To see the responses of single units, we show the activities of example units on top of the cognitive map. Figure 9A depicts the firing rate map of the HD-by-velocity unit with label (0, 0) in the neural manifold. It fires strongly when the robot moves in broad directions close to southwest. The unit responses to a wide range of directions, since the width of the bump in the HD-by-velocity network is quite big, covering about 70° in head directions. The unit does not fire on many of the roads parallel to the southwest direction, since on those roads the robot moves northeast, i.e., opposite to the preferred firing direction of the unit. This can be confirmed by the firing rate map of a unit with opposite preferred head direction, shown in Figure 9B. This unit has the label (π, 0.0024). This unit fires in broad directions close to northeast, and its firing rate map does not overlap with that of the unit in Figure 9A, meaning that it keeps silent when the unit in Figure 9A fires. This unit prefers a counterclockwise rotational velocity of 0.24 rad/s. Therefore, on bending paths, when the robot turns counterclockwise at about northeast directions, its firing rate always increases first and then decreases, which means that the head direction and the angular velocity of the robot become close to and away from the preferred conjunction of direction and rotational velocity of this unit. Figure 9C shows the firing rate map of the HD units with label 0 in the dimension θ. The firing pattern in Figure 9C indicates these units encode quite large range of directions centered at southwest. In local regions, these cells conserve consistent preference for directions.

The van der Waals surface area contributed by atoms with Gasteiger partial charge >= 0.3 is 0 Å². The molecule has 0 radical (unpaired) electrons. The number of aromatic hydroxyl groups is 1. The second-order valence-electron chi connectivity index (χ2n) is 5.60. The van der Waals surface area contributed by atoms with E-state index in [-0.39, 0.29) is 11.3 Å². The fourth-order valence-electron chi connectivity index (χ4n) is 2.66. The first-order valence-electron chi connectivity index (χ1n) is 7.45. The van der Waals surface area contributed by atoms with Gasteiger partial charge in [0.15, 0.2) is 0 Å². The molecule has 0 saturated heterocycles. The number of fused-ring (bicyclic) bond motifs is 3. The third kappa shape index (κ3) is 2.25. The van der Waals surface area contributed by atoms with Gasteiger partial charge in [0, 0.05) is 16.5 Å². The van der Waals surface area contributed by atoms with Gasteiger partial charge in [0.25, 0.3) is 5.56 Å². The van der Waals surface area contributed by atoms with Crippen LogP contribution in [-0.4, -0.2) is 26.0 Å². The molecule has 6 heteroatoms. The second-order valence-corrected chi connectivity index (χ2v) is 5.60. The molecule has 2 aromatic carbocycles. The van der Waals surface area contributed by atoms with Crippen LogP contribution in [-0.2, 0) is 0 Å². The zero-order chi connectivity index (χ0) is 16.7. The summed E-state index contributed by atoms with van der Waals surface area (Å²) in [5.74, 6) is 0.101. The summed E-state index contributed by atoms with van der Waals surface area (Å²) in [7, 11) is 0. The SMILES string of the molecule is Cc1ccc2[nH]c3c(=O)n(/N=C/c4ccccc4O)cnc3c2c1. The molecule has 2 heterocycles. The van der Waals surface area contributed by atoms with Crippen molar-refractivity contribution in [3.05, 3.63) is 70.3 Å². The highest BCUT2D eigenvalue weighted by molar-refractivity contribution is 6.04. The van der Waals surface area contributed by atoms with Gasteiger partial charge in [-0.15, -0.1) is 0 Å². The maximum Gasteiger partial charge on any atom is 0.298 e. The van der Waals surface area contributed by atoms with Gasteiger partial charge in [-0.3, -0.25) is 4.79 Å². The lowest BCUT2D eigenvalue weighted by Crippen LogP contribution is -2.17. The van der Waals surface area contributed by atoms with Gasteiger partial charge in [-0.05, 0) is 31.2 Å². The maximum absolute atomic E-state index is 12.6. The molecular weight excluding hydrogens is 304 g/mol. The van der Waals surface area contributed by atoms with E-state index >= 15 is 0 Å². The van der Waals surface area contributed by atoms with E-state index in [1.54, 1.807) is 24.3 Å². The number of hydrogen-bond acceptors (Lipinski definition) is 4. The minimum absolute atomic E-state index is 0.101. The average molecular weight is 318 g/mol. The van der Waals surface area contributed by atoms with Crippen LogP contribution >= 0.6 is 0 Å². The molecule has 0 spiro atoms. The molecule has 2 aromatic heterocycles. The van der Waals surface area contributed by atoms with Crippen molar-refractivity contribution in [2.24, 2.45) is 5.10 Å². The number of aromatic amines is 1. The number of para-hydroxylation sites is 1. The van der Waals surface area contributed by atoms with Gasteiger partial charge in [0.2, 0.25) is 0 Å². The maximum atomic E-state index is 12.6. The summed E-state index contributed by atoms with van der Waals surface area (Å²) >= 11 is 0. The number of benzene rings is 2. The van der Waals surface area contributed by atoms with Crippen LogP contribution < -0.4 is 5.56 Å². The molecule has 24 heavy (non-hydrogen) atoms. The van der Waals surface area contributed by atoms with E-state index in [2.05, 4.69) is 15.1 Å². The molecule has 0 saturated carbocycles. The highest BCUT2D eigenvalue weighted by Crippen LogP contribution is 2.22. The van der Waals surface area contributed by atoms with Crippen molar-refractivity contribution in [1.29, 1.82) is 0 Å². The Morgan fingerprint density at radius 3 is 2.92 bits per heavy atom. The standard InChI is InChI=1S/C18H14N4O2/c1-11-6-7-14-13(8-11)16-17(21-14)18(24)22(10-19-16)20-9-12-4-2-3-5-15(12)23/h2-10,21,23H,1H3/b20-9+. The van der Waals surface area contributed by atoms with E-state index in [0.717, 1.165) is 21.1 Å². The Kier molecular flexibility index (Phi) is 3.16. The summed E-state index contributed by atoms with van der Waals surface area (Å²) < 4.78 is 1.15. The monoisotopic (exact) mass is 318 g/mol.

FIGURE 9